Braxton-Hicks Contractions


What are these?
Braxton-Hicks are contractions of the uterus which can begin as early as 8 weeks of pregnancy and you may be aware of them from about 16 weeks onwards, particularly if it is not your first pregnancy. These tightenings are usually painless, but as the pregnancy gets nearer to full term, they can often be quite uncomfortable.

What should I do if I get them?
Generally, you dont have to do anything; they will ease off on their own. Later in pregnancy, you may find that certain activities set them off, such as excessive standing, walking, lifting, or carrying toddlers around. If so, and particularly if the tightenings are uncomfortable, listen to your body try to minimise the activities which aggravate them.

If you have a strenuous job, you will need to discuss this with your employer to ensure that you get regular breaks and a chance to sit down and rest. However, if you are under 37 weeks pregnant and have painful tightenings which do not ease off when you rest, you should contact your maternity unit for advice. They may ask you to come in, to make sure that you are not going into pre-term labour.

What if I think Im in labour and its only Braxton-Hicks contractions?
Dont worry about that - it can be quite difficult to tell the difference, even if you've had a baby before. If you think you might be in labour, you need to phone your maternity unit for advice.

The midwife will ask you to describe whether you have had any other signs of labour, what you are feeling with the contractions, how often they are coming, and how long they are lasting. For this reason it is better to make the call yourself, rather than getting somebody else to phone on your behalf. A midwife can usually tell if you are in established labour from the way you sound on the phone.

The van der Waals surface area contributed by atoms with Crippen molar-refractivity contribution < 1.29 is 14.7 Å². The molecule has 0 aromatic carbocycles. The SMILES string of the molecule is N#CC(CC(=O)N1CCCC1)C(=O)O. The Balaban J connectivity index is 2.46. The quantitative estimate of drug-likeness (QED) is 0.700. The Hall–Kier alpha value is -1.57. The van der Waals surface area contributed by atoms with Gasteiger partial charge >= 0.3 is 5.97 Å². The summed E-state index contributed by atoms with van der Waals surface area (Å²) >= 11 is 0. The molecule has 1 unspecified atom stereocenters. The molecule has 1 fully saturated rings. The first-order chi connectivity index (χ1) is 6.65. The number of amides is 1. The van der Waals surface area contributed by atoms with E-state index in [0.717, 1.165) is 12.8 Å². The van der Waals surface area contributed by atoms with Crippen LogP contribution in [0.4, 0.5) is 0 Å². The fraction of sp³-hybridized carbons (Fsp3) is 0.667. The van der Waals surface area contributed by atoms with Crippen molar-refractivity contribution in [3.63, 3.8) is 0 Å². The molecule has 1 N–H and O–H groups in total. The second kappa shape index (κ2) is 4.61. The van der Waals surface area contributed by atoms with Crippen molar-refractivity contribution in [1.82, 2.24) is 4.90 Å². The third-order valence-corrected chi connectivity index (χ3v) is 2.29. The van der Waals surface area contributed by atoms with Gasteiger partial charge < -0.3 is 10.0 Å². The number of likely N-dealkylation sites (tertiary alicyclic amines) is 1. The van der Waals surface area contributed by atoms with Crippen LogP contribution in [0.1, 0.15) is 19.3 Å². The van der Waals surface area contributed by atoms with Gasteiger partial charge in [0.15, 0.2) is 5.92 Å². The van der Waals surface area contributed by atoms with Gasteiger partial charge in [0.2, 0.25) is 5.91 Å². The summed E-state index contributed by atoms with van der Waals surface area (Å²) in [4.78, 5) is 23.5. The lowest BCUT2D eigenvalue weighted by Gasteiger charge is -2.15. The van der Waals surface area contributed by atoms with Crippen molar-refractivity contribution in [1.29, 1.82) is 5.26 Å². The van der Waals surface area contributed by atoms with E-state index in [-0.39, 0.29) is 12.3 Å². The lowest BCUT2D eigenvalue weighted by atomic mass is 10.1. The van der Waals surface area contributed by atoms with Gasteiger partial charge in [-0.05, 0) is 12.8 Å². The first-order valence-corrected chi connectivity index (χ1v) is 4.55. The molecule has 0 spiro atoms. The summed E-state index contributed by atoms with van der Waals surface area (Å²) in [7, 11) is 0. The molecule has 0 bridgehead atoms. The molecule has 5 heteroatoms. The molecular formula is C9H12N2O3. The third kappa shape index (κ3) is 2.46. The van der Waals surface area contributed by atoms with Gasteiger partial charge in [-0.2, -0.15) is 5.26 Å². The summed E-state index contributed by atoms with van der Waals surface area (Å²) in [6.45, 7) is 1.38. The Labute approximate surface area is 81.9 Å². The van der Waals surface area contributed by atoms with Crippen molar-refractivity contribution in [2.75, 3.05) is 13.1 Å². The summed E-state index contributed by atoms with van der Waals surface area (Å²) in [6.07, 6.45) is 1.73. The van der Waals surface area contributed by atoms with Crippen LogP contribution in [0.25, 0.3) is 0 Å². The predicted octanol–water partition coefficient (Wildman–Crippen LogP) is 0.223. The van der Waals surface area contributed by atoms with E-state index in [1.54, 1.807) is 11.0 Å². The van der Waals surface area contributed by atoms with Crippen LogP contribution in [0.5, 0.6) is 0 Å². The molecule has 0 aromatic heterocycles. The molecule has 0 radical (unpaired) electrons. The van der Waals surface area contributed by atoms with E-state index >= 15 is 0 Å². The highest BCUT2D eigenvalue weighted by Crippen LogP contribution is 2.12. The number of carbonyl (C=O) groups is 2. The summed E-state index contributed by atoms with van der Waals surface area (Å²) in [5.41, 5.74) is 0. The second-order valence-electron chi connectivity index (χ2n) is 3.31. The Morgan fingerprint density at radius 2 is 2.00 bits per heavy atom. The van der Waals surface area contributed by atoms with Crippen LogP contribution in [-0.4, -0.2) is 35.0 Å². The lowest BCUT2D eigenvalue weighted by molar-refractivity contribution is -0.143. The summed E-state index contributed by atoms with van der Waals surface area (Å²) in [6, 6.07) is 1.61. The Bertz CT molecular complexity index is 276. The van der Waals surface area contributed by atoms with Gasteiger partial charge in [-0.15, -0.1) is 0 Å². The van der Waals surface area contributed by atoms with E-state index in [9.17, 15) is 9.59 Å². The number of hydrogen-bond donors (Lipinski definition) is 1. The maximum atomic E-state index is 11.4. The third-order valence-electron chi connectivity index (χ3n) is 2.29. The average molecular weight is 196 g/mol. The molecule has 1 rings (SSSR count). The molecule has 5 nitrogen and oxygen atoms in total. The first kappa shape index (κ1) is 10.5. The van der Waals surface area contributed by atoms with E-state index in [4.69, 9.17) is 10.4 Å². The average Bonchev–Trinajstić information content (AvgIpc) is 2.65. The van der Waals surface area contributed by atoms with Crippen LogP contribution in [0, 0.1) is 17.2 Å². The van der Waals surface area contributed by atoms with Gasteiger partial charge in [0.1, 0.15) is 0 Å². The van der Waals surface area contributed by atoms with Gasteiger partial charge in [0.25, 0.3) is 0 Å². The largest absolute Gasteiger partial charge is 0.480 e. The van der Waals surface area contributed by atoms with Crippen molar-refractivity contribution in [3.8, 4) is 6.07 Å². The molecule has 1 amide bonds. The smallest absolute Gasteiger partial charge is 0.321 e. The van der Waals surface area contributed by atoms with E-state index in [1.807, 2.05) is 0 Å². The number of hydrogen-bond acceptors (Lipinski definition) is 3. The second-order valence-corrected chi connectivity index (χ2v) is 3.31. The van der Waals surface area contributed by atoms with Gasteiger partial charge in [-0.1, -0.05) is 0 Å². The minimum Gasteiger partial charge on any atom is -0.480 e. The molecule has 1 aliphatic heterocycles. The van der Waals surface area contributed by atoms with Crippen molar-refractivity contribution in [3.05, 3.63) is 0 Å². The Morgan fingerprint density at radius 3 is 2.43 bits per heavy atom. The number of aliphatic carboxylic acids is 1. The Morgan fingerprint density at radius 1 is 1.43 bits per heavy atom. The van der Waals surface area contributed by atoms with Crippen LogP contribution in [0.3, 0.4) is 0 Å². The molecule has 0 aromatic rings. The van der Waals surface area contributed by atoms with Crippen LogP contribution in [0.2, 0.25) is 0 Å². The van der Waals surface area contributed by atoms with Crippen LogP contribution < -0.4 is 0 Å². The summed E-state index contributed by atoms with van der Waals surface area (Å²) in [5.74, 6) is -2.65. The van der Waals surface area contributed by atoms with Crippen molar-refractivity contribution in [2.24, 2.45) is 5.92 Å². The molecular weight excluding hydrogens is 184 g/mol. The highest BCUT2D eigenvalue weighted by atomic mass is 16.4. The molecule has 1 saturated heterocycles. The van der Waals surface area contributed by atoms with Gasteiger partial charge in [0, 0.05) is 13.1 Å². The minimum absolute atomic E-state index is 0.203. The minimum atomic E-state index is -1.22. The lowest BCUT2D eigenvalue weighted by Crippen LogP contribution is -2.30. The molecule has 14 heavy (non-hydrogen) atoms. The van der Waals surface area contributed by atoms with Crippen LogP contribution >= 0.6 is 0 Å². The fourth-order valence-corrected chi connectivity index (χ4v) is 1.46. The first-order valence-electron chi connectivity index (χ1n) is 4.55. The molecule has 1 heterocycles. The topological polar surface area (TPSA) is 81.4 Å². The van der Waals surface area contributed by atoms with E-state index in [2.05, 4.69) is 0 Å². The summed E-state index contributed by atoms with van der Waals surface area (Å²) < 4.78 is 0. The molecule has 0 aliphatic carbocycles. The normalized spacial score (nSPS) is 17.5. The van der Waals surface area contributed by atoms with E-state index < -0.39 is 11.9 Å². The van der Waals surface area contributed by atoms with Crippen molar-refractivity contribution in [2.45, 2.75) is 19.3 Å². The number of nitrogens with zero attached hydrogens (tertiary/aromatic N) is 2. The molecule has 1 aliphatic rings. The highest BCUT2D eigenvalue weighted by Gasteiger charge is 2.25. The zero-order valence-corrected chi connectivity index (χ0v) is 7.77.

Braxton Hicks contractions are usually irregular, [both in frequency and in strength], or they may be regular for a while but then become irregular again. Sometimes they only last for a few seconds, but they can also last well over a minute. They may ease off if you sit down or lie down, and pick up again if you stand up and walk about. You will usually be able to talk through a Braxton Hicks contraction.

True labour contractions generally have a regular rhythm to them and will gradually increase in length, strength and frequency as time goes on. You may find them easier to cope with in an upright position, but they wont stop if you sit down. You probably wont be able to talk through contractions of established labour, and if you are walking about, you may find that you have to stand still until the contraction passes.

If the midwife thinks you have Braxton-Hicks contractions, or are in the very early stages of labour, she may suggest ways in which you can cope at home until either the contractions ease off again, or until labour is properly established. Things which can be helpful are a warm bath or shower, gentle massage, and creating a calm, soothing environment, using subdued lighting or candles and relaxing music.